Sir Cyril Taylor, chairman of the Technology Colleges Trust, is also calling for problem pupils' results to be taken out of performance tables to encourage his members to admit them.
The trust represents 455 specialist technology colleges, which are improving their GCSE results at about twice the rate of other state schools.
With ministers already believed to support the dowry idea, Sir Cyril's proposals may provide the blue-print for a national scheme.
A spokesman for the Department for Education and Employment said next year's Standard's Fund was expected to provide extra funds to finance transfer grants for difficult pupils.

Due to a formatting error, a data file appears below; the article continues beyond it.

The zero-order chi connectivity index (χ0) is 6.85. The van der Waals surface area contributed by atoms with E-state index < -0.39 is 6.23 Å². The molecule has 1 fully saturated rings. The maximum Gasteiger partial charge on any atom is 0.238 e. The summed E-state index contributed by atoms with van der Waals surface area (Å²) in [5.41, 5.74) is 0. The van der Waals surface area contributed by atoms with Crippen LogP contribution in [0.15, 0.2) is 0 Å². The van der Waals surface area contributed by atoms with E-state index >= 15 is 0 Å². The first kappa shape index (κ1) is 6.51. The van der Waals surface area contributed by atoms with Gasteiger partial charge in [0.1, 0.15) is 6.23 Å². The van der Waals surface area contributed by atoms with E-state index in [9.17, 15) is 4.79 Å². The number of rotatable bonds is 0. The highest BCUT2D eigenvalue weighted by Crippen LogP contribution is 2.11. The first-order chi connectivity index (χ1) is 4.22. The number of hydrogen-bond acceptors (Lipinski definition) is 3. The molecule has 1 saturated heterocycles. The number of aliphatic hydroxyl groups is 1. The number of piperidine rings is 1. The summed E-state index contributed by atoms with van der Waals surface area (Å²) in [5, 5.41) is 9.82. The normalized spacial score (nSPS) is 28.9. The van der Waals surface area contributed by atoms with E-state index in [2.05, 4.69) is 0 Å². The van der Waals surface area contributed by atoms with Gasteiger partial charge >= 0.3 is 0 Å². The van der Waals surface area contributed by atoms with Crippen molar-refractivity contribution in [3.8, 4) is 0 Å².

Sir Cyril is expected to tell his organisation's annual conference in Nottingham on Friday that the burden of educating children with special needs is not being shared equally.
While successful schools, including many of his members, have full rolls, less celebrated neighbours have many vacant places. This means that the latter are often required to accept more than their fair share of problem children, frequently those who have been excluded from other schools.
He said: "I am proposing that children with behavioural problems should be identified at the earliest possible age and be designated at-risk through a special statementing procedure.
"Schools willing to retain these children would be given a special grant of pound;5,000 per pupil in addition to regular funds to pay for mentoring and special support services."